# Completeness axiom

1. Oct 28, 2010

### annoymage

1. The problem statement, all variables and given/known data

let A be a set of all positive rational number such that $p^2<2$

B be a set of all positive rational number such that $p^2>2$

2. Relevant equations

n/a

3. The attempt at a solution

Set A is clearly non empty, and is a subset of real number, anyway i can choose 3 is upperbound, therefore upperbound exist, so by completeness axiom, supremum exist.

But the book here said

"Set A is bounded above, in fact every element in B a the upperbound of A. Since B has no smallest element, A has no least upper bound/ supremum in Q."

i'm really sure i'm not wrong. But am i wrong?

p/s; i just realised that this book define least-upper-bound property(more general case from completeness axiom), and also above example are the counterexample that proves Q does not have least-upper-bound property(follows from what the book have shown, not mine).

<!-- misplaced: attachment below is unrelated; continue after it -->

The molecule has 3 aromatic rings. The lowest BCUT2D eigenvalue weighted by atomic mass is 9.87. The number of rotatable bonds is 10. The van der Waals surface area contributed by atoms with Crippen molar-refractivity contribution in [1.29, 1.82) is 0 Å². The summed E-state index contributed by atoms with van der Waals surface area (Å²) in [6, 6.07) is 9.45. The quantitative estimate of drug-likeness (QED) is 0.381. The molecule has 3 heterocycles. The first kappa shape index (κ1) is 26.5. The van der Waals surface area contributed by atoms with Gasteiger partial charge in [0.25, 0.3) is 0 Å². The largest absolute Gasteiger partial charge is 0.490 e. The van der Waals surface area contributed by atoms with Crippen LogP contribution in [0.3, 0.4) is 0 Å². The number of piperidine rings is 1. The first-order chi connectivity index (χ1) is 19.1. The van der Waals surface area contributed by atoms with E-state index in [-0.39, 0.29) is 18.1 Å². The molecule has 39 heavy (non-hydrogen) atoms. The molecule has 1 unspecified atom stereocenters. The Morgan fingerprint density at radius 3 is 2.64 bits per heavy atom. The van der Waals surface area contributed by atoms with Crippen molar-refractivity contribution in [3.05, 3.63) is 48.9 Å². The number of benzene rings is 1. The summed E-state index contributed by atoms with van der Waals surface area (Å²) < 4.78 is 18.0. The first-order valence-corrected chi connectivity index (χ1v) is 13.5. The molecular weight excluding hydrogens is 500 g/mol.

But aren't this contradicting the completeness axiom?

since Q is a subset of R, and any non-empty subset of Q that bounded from above has supremum(from completeness axiom), therefore Q has the least-upper-bound property.

help, where i gone wrong T_T

Last edited: Oct 28, 2010
2. Oct 28, 2010

### fzero

The completeness axiom applies to the reals, there is no contradiction. As you say, the set A demonstrates that Q does not have the least-upper-bound property, so Q is not complete. The completeness axiom guarantees that a subset of Q has a least-upper-bound in R. However that least-upper-bound is not in Q.

3. Oct 28, 2010

### annoymage

AAAAAAAAAAAAAAAAAAA in R, not Q

Thank YOUUUUUUU, i'm so stupid